Second, as a teacher, I need to continuously enrich and improve myself.  A new teacher full of passion and high in energy, my idealism and lack of teaching experience soon got me buried in the daily teaching routine as I found myself fully occupied with preparing for lectures, managing classes, and doing my own housework. At a remote school like JiaLe, where training, seminars and information exchange are beyond reach, the library and random information from mobile phone network provide my main channels to gain knowledge.  Often times after hectic classes, I failed to take advantage of favorable time to enrich myself.

"To give students a bowl of water, we must have a bucket of water." I wish I had the opportunity to listen to lectures from experienced teachers and ask them to share their teaching experience with me to help me improve myself.

My teaching capability will be enriched with time, just like aged rocks polished in the river bed will eventually shine.  I want to accumulate more teaching experience to make my dream come true: to be a capable teacher with love, patience and perseverance.

January 10, 2012


They Can Do It. We Can Help.

Dear friends:

This year marks the 19th anniversary of OCEF. It offers a special occasion for reflection—to remember those who touched our hearts, to look forward to a major milestone for OCEF in the coming year, the 20th anniversary.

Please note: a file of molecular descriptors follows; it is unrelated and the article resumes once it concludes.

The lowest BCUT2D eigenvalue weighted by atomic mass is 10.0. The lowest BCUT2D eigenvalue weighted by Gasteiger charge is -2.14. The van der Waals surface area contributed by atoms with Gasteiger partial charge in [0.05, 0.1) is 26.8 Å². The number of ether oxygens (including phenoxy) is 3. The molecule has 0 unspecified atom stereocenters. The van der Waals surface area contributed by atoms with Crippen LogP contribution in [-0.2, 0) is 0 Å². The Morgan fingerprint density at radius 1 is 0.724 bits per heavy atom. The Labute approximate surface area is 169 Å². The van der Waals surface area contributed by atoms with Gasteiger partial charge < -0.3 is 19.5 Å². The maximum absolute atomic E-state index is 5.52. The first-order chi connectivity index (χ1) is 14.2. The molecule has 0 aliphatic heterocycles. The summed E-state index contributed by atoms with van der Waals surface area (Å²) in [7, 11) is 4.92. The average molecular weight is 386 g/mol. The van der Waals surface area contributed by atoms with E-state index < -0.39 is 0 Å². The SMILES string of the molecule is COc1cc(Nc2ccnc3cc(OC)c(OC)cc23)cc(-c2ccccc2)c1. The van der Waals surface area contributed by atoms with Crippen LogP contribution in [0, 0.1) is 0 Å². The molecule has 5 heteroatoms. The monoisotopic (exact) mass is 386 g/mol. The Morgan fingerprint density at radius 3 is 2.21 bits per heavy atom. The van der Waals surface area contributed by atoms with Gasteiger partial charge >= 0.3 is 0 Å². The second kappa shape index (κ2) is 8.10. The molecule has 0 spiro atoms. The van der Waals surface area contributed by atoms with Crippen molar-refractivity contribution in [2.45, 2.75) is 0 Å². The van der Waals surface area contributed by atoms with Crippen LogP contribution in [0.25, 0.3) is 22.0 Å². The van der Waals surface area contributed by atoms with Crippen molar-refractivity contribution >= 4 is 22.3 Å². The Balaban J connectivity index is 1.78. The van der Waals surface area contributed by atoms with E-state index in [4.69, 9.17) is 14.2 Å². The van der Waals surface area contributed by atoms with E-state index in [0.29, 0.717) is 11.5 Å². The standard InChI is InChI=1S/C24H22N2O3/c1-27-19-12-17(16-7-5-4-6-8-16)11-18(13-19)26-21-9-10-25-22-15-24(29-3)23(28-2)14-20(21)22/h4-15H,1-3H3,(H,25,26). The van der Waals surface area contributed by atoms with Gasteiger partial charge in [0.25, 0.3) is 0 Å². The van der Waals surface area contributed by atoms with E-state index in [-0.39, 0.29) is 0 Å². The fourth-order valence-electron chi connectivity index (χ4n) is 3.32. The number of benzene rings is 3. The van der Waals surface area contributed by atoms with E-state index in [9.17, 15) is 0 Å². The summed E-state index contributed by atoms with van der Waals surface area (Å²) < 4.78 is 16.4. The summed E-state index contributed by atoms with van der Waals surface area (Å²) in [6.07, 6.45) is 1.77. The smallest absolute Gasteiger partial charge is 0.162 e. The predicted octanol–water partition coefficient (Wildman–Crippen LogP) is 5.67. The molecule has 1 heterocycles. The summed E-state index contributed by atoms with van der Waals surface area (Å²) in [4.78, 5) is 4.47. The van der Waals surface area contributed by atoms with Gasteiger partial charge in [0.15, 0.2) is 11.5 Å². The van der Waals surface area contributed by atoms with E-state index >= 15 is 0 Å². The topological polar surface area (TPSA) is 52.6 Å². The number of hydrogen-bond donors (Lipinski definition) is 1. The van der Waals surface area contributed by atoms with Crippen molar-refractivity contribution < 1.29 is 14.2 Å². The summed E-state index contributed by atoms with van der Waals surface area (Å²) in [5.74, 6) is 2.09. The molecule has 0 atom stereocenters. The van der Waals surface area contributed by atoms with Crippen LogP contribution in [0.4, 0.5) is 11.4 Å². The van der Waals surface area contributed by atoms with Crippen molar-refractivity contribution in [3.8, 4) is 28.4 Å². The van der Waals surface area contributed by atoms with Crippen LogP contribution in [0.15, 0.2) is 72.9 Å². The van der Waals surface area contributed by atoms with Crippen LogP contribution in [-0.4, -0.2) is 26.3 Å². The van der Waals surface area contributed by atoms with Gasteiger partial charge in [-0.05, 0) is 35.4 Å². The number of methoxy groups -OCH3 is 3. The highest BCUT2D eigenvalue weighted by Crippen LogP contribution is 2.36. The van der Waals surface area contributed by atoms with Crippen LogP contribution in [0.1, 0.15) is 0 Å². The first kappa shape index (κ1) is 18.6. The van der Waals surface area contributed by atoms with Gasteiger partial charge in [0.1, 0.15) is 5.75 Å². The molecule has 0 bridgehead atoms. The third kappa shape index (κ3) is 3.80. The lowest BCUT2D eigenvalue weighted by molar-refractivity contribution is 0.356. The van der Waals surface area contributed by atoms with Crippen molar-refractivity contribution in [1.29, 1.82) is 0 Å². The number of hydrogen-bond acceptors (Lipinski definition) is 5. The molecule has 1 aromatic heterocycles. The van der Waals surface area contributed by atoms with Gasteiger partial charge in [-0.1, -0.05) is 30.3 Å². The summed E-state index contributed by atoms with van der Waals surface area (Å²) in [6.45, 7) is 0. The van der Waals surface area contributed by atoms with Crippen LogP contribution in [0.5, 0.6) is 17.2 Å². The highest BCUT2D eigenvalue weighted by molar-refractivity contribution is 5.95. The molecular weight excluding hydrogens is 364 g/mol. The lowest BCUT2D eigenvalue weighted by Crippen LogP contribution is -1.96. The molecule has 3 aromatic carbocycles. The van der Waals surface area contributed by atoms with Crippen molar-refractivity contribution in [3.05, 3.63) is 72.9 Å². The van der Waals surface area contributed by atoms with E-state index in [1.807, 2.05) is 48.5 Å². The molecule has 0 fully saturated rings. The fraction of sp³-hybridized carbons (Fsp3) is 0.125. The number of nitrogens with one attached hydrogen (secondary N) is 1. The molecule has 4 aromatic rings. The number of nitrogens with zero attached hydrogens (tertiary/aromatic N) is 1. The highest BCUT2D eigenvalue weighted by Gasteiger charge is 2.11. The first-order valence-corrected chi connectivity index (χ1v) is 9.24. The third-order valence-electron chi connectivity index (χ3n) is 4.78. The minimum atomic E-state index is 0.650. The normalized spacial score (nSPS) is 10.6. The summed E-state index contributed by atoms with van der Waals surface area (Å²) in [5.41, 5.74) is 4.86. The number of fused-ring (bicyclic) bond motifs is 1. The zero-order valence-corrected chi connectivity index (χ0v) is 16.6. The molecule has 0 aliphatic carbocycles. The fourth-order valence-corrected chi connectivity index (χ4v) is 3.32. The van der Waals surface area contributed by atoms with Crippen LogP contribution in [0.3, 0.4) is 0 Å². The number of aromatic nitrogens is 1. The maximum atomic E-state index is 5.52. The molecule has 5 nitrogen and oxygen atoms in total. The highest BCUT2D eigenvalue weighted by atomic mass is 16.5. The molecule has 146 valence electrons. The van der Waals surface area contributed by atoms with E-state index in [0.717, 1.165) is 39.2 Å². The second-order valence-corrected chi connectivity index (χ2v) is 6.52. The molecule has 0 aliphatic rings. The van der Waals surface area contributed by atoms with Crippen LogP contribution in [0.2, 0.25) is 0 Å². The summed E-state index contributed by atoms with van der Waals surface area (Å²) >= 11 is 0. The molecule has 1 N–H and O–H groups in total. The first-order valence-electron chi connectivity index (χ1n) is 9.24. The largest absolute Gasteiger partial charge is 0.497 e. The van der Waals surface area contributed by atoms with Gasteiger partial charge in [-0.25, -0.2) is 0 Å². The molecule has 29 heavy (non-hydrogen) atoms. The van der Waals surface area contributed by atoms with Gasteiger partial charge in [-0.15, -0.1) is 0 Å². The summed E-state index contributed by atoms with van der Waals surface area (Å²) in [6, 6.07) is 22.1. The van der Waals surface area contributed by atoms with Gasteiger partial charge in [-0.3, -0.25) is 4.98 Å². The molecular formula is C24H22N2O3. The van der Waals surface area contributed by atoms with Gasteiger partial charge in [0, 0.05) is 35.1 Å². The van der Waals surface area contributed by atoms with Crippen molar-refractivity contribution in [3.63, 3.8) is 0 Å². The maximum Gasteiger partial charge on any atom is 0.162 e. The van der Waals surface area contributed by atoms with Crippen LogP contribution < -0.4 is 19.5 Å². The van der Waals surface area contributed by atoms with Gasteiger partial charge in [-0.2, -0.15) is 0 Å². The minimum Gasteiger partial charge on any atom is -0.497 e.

Mao Jialing, a high school student in Jiangxi, is one of over 40,000 students, whom OCEF has helped throughout the past 19 years. Perhaps similar to millions of other financially disadvantaged children in rural China, Jialing has encountered numerous obstacles before making her dream of going to school become true. Fortunately, unlike many others, Jialin has been able to attend school and continue her pursuit of education with financial aids distributed by OCEF.  She remains grateful and faithful for life, “Although my parents are disabled, they provide me a home full of love, optimism and wisdom.”

In a letter to OCEF, Jialing wrote, “Whether you are a brother or sister around my age, uncle or aunt who has a lot more life experience than mine, from the bottom of my heart, you are all my dear friends! Thank you very much for your help!”  It is your support that enables her to complete high school, take the college entrance examination, and look forward to a bright future.